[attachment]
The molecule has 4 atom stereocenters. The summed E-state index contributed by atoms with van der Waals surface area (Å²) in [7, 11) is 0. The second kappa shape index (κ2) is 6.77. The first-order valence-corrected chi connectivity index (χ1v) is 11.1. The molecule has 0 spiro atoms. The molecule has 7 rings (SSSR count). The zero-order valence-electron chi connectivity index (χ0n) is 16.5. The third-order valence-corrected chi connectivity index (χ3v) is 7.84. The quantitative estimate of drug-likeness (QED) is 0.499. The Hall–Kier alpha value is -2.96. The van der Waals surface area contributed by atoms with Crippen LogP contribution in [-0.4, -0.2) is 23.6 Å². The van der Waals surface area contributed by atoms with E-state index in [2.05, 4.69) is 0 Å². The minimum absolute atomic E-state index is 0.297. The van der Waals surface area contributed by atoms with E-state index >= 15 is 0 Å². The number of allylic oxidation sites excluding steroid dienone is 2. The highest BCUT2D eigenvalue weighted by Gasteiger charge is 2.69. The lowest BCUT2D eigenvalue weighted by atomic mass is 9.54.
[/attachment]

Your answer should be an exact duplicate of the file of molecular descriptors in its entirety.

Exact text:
The molecule has 4 atom stereocenters. The summed E-state index contributed by atoms with van der Waals surface area (Å²) in [7, 11) is 0. The second kappa shape index (κ2) is 6.77. The first-order valence-corrected chi connectivity index (χ1v) is 11.1. The molecule has 0 spiro atoms. The molecule has 7 rings (SSSR count). The zero-order valence-electron chi connectivity index (χ0n) is 16.5. The third-order valence-corrected chi connectivity index (χ3v) is 7.84. The quantitative estimate of drug-likeness (QED) is 0.499. The Hall–Kier alpha value is -2.96. The van der Waals surface area contributed by atoms with Crippen LogP contribution in [-0.4, -0.2) is 23.6 Å². The van der Waals surface area contributed by atoms with E-state index in [2.05, 4.69) is 0 Å². The minimum absolute atomic E-state index is 0.297. The van der Waals surface area contributed by atoms with E-state index >= 15 is 0 Å². The number of allylic oxidation sites excluding steroid dienone is 2. The highest BCUT2D eigenvalue weighted by Gasteiger charge is 2.69. The lowest BCUT2D eigenvalue weighted by atomic mass is 9.54.